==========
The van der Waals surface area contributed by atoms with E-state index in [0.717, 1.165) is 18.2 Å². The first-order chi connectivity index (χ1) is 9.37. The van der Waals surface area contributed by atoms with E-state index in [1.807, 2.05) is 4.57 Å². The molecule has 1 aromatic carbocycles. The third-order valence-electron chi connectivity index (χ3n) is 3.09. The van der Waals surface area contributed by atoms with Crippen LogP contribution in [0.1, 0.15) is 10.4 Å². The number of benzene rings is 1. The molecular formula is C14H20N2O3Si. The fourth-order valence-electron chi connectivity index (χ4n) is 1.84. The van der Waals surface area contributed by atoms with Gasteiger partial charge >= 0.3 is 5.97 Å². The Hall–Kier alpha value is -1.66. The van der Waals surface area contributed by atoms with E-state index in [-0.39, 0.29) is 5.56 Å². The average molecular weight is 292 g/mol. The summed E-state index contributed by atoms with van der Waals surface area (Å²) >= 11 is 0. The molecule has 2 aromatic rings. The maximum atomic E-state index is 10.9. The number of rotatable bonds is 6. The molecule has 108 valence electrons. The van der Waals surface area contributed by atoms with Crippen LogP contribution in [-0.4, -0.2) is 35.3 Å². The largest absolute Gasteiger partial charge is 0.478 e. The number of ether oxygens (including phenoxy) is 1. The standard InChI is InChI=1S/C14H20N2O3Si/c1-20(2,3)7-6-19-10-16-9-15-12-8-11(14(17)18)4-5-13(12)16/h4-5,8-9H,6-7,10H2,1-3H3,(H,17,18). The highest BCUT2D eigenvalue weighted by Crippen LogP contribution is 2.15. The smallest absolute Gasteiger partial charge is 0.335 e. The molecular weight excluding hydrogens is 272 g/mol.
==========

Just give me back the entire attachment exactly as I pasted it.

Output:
The van der Waals surface area contributed by atoms with E-state index in [0.717, 1.165) is 18.2 Å². The first-order chi connectivity index (χ1) is 9.37. The van der Waals surface area contributed by atoms with E-state index in [1.807, 2.05) is 4.57 Å². The molecule has 1 aromatic carbocycles. The third-order valence-electron chi connectivity index (χ3n) is 3.09. The van der Waals surface area contributed by atoms with Crippen LogP contribution in [0.1, 0.15) is 10.4 Å². The number of benzene rings is 1. The molecular formula is C14H20N2O3Si. The fourth-order valence-electron chi connectivity index (χ4n) is 1.84. The van der Waals surface area contributed by atoms with Gasteiger partial charge >= 0.3 is 5.97 Å². The Hall–Kier alpha value is -1.66. The van der Waals surface area contributed by atoms with E-state index in [-0.39, 0.29) is 5.56 Å². The average molecular weight is 292 g/mol. The summed E-state index contributed by atoms with van der Waals surface area (Å²) >= 11 is 0. The molecule has 2 aromatic rings. The maximum atomic E-state index is 10.9. The number of rotatable bonds is 6. The molecule has 108 valence electrons. The van der Waals surface area contributed by atoms with Crippen LogP contribution in [-0.4, -0.2) is 35.3 Å². The largest absolute Gasteiger partial charge is 0.478 e. The number of ether oxygens (including phenoxy) is 1. The standard InChI is InChI=1S/C14H20N2O3Si/c1-20(2,3)7-6-19-10-16-9-15-12-8-11(14(17)18)4-5-13(12)16/h4-5,8-9H,6-7,10H2,1-3H3,(H,17,18). The highest BCUT2D eigenvalue weighted by Crippen LogP contribution is 2.15. The smallest absolute Gasteiger partial charge is 0.335 e. The molecular weight excluding hydrogens is 272 g/mol.